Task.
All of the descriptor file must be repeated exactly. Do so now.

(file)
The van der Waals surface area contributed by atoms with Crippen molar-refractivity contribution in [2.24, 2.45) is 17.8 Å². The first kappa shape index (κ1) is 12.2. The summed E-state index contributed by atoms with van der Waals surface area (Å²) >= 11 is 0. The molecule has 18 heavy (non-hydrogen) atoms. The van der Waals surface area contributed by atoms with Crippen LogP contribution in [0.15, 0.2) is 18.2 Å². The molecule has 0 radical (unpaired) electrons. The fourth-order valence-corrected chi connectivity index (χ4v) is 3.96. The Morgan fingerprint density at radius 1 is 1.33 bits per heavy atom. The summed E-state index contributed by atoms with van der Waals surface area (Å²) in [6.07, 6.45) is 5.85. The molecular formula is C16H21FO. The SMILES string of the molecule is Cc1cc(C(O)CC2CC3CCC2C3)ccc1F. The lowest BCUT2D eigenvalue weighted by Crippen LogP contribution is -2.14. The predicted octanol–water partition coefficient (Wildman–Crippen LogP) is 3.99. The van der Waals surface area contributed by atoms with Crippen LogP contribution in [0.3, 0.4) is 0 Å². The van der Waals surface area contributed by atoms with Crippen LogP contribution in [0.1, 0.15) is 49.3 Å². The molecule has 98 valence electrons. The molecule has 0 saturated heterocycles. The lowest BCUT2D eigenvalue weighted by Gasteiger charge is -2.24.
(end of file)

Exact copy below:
The van der Waals surface area contributed by atoms with Crippen molar-refractivity contribution in [2.24, 2.45) is 17.8 Å². The first kappa shape index (κ1) is 12.2. The summed E-state index contributed by atoms with van der Waals surface area (Å²) >= 11 is 0. The molecule has 18 heavy (non-hydrogen) atoms. The van der Waals surface area contributed by atoms with Crippen LogP contribution in [0.15, 0.2) is 18.2 Å². The molecule has 0 radical (unpaired) electrons. The fourth-order valence-corrected chi connectivity index (χ4v) is 3.96. The Morgan fingerprint density at radius 1 is 1.33 bits per heavy atom. The summed E-state index contributed by atoms with van der Waals surface area (Å²) in [6.07, 6.45) is 5.85. The molecular formula is C16H21FO. The SMILES string of the molecule is Cc1cc(C(O)CC2CC3CCC2C3)ccc1F. The lowest BCUT2D eigenvalue weighted by Crippen LogP contribution is -2.14. The predicted octanol–water partition coefficient (Wildman–Crippen LogP) is 3.99. The van der Waals surface area contributed by atoms with Crippen LogP contribution in [0.3, 0.4) is 0 Å². The van der Waals surface area contributed by atoms with Crippen LogP contribution in [0.1, 0.15) is 49.3 Å². The molecule has 98 valence electrons. The molecule has 0 saturated heterocycles. The lowest BCUT2D eigenvalue weighted by Gasteiger charge is -2.24.